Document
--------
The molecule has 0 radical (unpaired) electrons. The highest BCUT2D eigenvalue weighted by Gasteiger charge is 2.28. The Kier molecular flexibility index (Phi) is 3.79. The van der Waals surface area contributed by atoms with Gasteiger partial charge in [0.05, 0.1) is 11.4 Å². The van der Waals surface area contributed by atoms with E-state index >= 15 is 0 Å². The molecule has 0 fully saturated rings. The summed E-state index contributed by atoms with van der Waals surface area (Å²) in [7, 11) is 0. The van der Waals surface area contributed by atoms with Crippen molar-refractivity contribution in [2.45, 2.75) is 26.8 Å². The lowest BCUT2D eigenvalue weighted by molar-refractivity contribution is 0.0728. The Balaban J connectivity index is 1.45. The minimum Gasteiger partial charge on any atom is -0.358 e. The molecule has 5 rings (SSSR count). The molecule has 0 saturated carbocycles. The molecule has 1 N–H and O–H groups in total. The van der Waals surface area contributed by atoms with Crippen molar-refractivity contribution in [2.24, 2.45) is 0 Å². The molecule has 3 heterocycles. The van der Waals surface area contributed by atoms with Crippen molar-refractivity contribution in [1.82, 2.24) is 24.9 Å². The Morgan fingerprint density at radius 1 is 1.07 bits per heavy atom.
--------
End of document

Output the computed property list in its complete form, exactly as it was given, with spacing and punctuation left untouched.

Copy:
The molecule has 0 radical (unpaired) electrons. The highest BCUT2D eigenvalue weighted by Gasteiger charge is 2.28. The Kier molecular flexibility index (Phi) is 3.79. The van der Waals surface area contributed by atoms with Gasteiger partial charge in [0.05, 0.1) is 11.4 Å². The van der Waals surface area contributed by atoms with E-state index >= 15 is 0 Å². The molecule has 0 fully saturated rings. The summed E-state index contributed by atoms with van der Waals surface area (Å²) in [7, 11) is 0. The van der Waals surface area contributed by atoms with Crippen molar-refractivity contribution in [2.45, 2.75) is 26.8 Å². The lowest BCUT2D eigenvalue weighted by molar-refractivity contribution is 0.0728. The Balaban J connectivity index is 1.45. The minimum Gasteiger partial charge on any atom is -0.358 e. The molecule has 5 rings (SSSR count). The molecule has 0 saturated carbocycles. The molecule has 1 N–H and O–H groups in total. The van der Waals surface area contributed by atoms with Crippen molar-refractivity contribution in [2.24, 2.45) is 0 Å². The molecule has 3 heterocycles. The van der Waals surface area contributed by atoms with Crippen molar-refractivity contribution in [1.82, 2.24) is 24.9 Å². The Morgan fingerprint density at radius 1 is 1.07 bits per heavy atom.